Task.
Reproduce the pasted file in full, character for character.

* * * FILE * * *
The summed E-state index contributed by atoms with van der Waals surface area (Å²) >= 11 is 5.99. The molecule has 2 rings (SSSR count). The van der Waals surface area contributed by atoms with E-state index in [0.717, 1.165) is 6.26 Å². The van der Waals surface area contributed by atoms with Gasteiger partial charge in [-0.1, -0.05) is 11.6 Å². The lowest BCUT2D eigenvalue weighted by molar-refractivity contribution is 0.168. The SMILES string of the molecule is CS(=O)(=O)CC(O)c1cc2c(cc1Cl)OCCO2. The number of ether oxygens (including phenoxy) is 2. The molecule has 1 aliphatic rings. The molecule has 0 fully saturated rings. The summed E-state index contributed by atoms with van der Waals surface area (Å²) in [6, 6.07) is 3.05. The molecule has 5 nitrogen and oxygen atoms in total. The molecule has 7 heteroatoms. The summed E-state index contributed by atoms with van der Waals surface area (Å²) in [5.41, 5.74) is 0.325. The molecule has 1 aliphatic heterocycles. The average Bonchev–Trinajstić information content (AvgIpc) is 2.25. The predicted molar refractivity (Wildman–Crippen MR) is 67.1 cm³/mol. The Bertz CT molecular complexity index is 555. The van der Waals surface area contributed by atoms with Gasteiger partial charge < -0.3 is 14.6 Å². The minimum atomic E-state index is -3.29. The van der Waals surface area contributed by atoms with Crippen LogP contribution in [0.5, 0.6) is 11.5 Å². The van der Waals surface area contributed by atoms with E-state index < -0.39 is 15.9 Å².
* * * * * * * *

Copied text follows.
The summed E-state index contributed by atoms with van der Waals surface area (Å²) >= 11 is 5.99. The molecule has 2 rings (SSSR count). The van der Waals surface area contributed by atoms with E-state index in [0.717, 1.165) is 6.26 Å². The van der Waals surface area contributed by atoms with Gasteiger partial charge in [-0.1, -0.05) is 11.6 Å². The lowest BCUT2D eigenvalue weighted by molar-refractivity contribution is 0.168. The SMILES string of the molecule is CS(=O)(=O)CC(O)c1cc2c(cc1Cl)OCCO2. The number of ether oxygens (including phenoxy) is 2. The molecule has 1 aliphatic rings. The molecule has 0 fully saturated rings. The summed E-state index contributed by atoms with van der Waals surface area (Å²) in [6, 6.07) is 3.05. The molecule has 5 nitrogen and oxygen atoms in total. The molecule has 7 heteroatoms. The summed E-state index contributed by atoms with van der Waals surface area (Å²) in [5.41, 5.74) is 0.325. The molecule has 1 aliphatic heterocycles. The average Bonchev–Trinajstić information content (AvgIpc) is 2.25. The predicted molar refractivity (Wildman–Crippen MR) is 67.1 cm³/mol. The Bertz CT molecular complexity index is 555. The van der Waals surface area contributed by atoms with Gasteiger partial charge < -0.3 is 14.6 Å². The minimum atomic E-state index is -3.29. The van der Waals surface area contributed by atoms with Crippen LogP contribution in [0.5, 0.6) is 11.5 Å². The van der Waals surface area contributed by atoms with E-state index < -0.39 is 15.9 Å².